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Wednesday, 14 December 2011

Mandarin

.

http://upload.wikimedia.org/wikipedia/commons/thumb/7/7a/Mandarinente_m%C3%A4nnlich.JPG/1024px-Mandarinente_m%C3%A4nnlich.JPG

Männliche Mandarinte [Male Mandarin Duck] (Aix galericulata): photo by 3268zauber, 3 January 2009



That tuft of jungle feathers,

That animal eye,

Is just what you say.



-- Wallace Stevens, from Gubbinal (1921)



http://upload.wikimedia.org/wikipedia/commons/thumb/c/ca/Aix_galericulata2.jpg/983px-Aix_galericulata2.jpg

Mandarin Duck (Aix galericulata): photo by Raul654, January 2006

http://upload.wikimedia.org/wikipedia/commons/thumb/3/3b/Aix_galericulata3.jpg/1024px-Aix_galericulata3.jpg

Mandarin Duck (Aix galericulata): photo by Raul654, January 2006

http://upload.wikimedia.org/wikipedia/commons/thumb/0/06/Aix_galericulata_Mandarinentenpaar.JPG/1024px-Aix_galericulata_Mandarinentenpaar.JPG

Mandarinententpaar [pair of Mandain Ducks] (Aix galericulata), Karlsruher Zoo
: photo by Yoky, 13 February 2008

http://upload.wikimedia.org/wikipedia/commons/thumb/5/58/Mandarin_duck_Aix_galericulata_.jpg/1024px-Mandarin_duck_Aix_galericulata_.jpg

Mandarin Ducks (
Aix galericulata), female on the left, male on the right
: photo by Richard Bartz, 15 March 2008

http://upload.wikimedia.org/wikipedia/commons/thumb/1/1e/Mandarin_06667.jpg/1024px-Mandarin_06667.jpg

Mandarin Ducks
(
Aix galericulata): photo by Nevit Dilmen, 2006

http://upload.wikimedia.org/wikipedia/commons/thumb/b/b5/Mandarin_Duck_22.jpg/833px-Mandarin_Duck_22.jpg

Mandarin Duck
(Aix galericulata): photo by Ltshears, 14 December 2006

http://upload.wikimedia.org/wikipedia/commons/5/5f/Mandarin_ducks.jpg

Männliche und weibliche Mandarinente [Male and female Mandarin Ducks] (
Aix galericulata)
: photo by Georg Mittenecker 30 July 2006

12 comments:

TC said...

My extremely pleasant, sensitive and worldly-wise European physicist friend, when I lamented that within fifty years most animal species will have been eradicated from the planet thanks to the ceaseless selfish beavering-away of the humanoids, responded:

"Yes, but by then we will be able to make animals."

(I believe he meant "reproduce", or "copy".)

O brave and brilliant children of the future, do you think "we" (i.e. you) will be able to "make" this one?

ACravan said...

No. (I know I'm not the intended audience for the question, but am certain this would be my daughter's answer also.) Curtis

TC said...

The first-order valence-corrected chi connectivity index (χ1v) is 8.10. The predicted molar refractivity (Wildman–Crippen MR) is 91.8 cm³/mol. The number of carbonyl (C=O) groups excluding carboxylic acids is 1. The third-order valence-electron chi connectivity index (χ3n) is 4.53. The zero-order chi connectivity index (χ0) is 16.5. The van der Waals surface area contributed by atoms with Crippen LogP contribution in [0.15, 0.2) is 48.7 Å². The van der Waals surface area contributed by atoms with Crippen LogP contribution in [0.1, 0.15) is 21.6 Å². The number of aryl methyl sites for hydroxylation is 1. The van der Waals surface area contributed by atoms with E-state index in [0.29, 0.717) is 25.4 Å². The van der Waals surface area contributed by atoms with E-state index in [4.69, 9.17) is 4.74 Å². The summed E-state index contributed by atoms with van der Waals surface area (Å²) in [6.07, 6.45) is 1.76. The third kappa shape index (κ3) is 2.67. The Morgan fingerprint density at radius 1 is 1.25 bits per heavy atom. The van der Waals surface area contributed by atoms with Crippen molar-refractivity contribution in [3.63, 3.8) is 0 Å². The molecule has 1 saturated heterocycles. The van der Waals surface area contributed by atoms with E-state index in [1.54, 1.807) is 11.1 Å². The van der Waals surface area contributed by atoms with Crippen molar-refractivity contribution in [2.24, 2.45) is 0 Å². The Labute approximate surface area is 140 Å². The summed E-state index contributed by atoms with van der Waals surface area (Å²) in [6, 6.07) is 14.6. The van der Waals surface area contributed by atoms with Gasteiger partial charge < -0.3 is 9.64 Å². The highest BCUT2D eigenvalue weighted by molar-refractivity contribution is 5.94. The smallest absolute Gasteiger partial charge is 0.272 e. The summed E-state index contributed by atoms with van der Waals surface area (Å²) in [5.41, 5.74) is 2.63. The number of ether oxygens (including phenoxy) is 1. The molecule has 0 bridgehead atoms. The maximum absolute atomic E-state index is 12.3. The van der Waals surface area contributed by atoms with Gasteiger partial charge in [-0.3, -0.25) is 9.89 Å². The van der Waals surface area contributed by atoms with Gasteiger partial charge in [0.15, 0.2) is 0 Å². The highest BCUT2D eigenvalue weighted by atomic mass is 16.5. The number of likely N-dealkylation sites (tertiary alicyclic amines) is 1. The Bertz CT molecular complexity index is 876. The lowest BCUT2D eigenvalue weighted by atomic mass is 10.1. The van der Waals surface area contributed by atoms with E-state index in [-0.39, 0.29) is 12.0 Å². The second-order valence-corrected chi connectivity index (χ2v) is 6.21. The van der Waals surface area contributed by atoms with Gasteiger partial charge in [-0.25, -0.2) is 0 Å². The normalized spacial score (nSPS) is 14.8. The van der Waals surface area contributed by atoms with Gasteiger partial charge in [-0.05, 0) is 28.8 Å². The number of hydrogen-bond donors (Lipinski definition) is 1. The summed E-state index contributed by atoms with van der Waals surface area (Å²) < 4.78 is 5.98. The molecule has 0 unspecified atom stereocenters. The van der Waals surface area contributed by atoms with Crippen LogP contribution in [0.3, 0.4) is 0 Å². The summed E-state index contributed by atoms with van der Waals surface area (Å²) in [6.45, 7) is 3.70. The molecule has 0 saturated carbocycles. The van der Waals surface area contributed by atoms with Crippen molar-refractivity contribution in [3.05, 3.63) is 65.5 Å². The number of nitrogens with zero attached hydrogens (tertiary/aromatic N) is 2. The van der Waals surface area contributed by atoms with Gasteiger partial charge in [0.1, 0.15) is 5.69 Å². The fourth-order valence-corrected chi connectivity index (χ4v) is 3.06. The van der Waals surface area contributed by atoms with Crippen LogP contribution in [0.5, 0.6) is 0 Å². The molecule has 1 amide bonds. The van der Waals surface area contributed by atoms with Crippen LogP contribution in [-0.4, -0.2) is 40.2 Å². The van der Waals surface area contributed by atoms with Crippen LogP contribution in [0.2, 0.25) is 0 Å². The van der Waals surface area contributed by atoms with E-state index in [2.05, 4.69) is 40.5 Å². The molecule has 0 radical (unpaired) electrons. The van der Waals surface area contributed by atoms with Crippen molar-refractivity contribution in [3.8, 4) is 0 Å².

Curtis,

I'm going to count in that proxy vote and make the opening tally: three of us in favour of Life.

The fellow is "sincere" by the way... but: a scientist.

I countered that replicants aren't the same thing as autonomous beings.

And also that individual variations are the spice of life.

That totally untheoretical input I think fell on deaf ears, as it's obviously a world of replcants all around us, now.

(Strange to consider that PK Dick wrote Do Androids Dream of Electric Sheep right here in Our Town.)

The stuff that goes on up at Stanley Hall would make a mohawk curl. The LBL people, who always Follow the Money, drag their genetic and biological engineering and nuclear resonance magnetic imaging (by the by, my friend reveals that the tag "MRI" is a market-determined bowdlerization of what should properly be called "NMR" -- "but people don't like the sound of 'nuclear', so...") and nanotech & c. projects down there to make continuous research-whoopee... it's one big grant-funded party around the spectrometer, 24x7.

For those guys, the spill is no big deal. In fact my friend had not even heard of it.

"But I am going to go check it out," he said.

"Just follow your nose, you can't miss it," I suggested.

My friend is just a Little Guy, that rare thing, a purist. He would do physics for free, I think. Well, maybe. (I am always hoping to find a second person on the planet who would do Everything For Free. Perhaps another way of saying, The Second Dumbest Person on the Planet.)

Anyway...turning that last little lovely purling creekbed patch of bucolic memory into Love Canal West isn't bothering the Big Boys. They would never walk past there anyway. The only time they get out of their cars is when the need comes to Recreate. And that is not quite but almost the same as replicate. What do you call it when a dozen scientists Work Out on the same set of Work Out Machines at the same time??

ACravan said...